I’ve struggled on my own with a wibbly wobbly weight. That’s provoked heavy conversations within my own relationship about values: how important is health? how important is eating well? how important is exercise? What is my ideal body? How does stress impact my eating habits? My exercise habits? How can I be better for myself? For my partnership? Would it bother me if my partner gained a significant amount of weight? How would I handle that conversation? How could I exercise compassion in that situation? How could I be there for my partner? How could I continue finding ways to be intimate even if they were suffering with their self-image? What if my partner gained a significant amount of weight and said they didn’t want to continue working out, eating healthy? What if my partner was just a bigger person now, even though they had been more petite when we met?

Any conversation you have about your weight, your attraction to one another, the big lifestyle choices you make that impact your body, are going to be hard conversations to have. Pretending those conversations don’t happen, don’t exist, or aren’t necessary for some people to have only make them more difficult. Health and lifestyle are important conversations and not always directly tied to the way we look physically.

As a personal preference: I like to move away from how my body actually looks, how much I weigh, and focus more on lifestyle. Do you have similar wants and needs? Are you both striving to achieve those wants and needs? Can you continue to do so together?

How do I come to an understanding with myself that my body is never going to be his ideal? – I don’t think that’s emotional work that you’re required to do. You keep doing you, and do you for you. If he can support that, and your overarching life goals still align, I don’t think you guys are going to have a problem. If he can’t support you and the work you’re doing, or if your overarching life goals don’t align, the conversations are only going to get harder.

Continue Reading

How To Keep Dating Your Partner After The Honeymoon Period

During the honeymoon period of your relationship, dating is a verb. You’re dating your partner. You make plans, you arrange times to meet, you say goodbye at the end of the night. The verb of dating is natural because you are in the act of getting to know who this person is and if they might be a good partner for you.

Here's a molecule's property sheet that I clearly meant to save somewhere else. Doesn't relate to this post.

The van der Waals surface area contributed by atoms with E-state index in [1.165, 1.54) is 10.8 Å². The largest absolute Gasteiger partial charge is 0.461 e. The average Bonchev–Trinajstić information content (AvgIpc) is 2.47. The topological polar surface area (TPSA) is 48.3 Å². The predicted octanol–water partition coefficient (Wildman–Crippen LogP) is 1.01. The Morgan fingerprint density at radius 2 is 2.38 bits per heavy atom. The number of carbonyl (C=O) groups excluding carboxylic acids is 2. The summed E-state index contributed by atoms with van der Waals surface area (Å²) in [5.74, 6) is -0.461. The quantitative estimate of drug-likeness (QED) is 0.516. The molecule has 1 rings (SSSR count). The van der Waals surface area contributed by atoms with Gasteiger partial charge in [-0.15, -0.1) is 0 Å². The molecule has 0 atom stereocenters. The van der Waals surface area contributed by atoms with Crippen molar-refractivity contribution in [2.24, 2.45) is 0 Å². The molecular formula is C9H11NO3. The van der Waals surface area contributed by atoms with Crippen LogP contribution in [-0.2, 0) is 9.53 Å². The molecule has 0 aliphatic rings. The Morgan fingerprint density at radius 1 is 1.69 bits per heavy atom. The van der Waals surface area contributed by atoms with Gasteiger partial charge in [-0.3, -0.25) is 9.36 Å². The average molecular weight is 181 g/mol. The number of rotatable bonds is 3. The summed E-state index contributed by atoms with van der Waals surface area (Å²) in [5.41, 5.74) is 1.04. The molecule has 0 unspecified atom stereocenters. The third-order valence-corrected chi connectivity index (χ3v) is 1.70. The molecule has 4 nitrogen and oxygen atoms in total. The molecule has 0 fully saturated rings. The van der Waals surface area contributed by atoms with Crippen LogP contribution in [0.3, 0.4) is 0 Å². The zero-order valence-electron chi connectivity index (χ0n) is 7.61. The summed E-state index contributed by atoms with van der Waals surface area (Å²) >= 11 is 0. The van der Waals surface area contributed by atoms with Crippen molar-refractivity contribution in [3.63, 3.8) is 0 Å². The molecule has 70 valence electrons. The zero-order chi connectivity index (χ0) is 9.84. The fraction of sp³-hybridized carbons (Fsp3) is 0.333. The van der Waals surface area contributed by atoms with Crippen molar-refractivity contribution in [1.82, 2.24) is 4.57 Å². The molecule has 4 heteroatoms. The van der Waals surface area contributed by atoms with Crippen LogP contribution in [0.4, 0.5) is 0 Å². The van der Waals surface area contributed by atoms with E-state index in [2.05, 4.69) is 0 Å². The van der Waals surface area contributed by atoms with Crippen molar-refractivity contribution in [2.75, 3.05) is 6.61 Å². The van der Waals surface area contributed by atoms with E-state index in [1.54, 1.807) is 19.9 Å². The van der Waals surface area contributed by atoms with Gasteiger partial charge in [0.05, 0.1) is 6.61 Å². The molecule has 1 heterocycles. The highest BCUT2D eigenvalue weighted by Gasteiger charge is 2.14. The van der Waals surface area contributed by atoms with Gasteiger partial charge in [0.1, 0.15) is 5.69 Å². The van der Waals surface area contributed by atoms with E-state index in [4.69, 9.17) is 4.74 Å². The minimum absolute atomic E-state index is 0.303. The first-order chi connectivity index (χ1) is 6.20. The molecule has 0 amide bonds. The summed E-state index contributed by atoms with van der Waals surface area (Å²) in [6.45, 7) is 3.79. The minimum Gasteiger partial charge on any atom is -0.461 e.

A few years into dating, you’re still dating, but you no longer require the actual verb-ing of the process in the same way that you used to.

How to keep dating your partner after the honeymoon period

So, naturally, some of the things you used to do out of necessity become more natural pieces of your every day life.

That’s not a bad thing. You feel secure and safe in your relationship. Your partner knows just the things you like. You’re working together for shared goals.

But when you stop dating, you may also stop being intentional. And when you’re intentional with your partner, you’re showing them that you’re not just there because of habit. You’re there because you want to be there.

Tips for Dating Your Partner

  1. Reserve time for date nights no matter what

    1. A date night means you and your partner. Not your other partner/s. Not your children. Not your friends. Not your family. Just you two.
  2. Take time without technology to just talk to each other

    1. The conversations I have with J when we’re not on our phones are much more meaningful, but it’s easy to forget how important it is to put the phone down.
    2. If you’re going on a date night and the date is a movie – make sure to include something before or after where you can talk to one another, look each other in the eyes.
  3. Woo each other with your love languages

    1. Do you know what your partners love language is? Chances are that they value certain acts of love over others. Take the love language quiz together and learn what your partner values!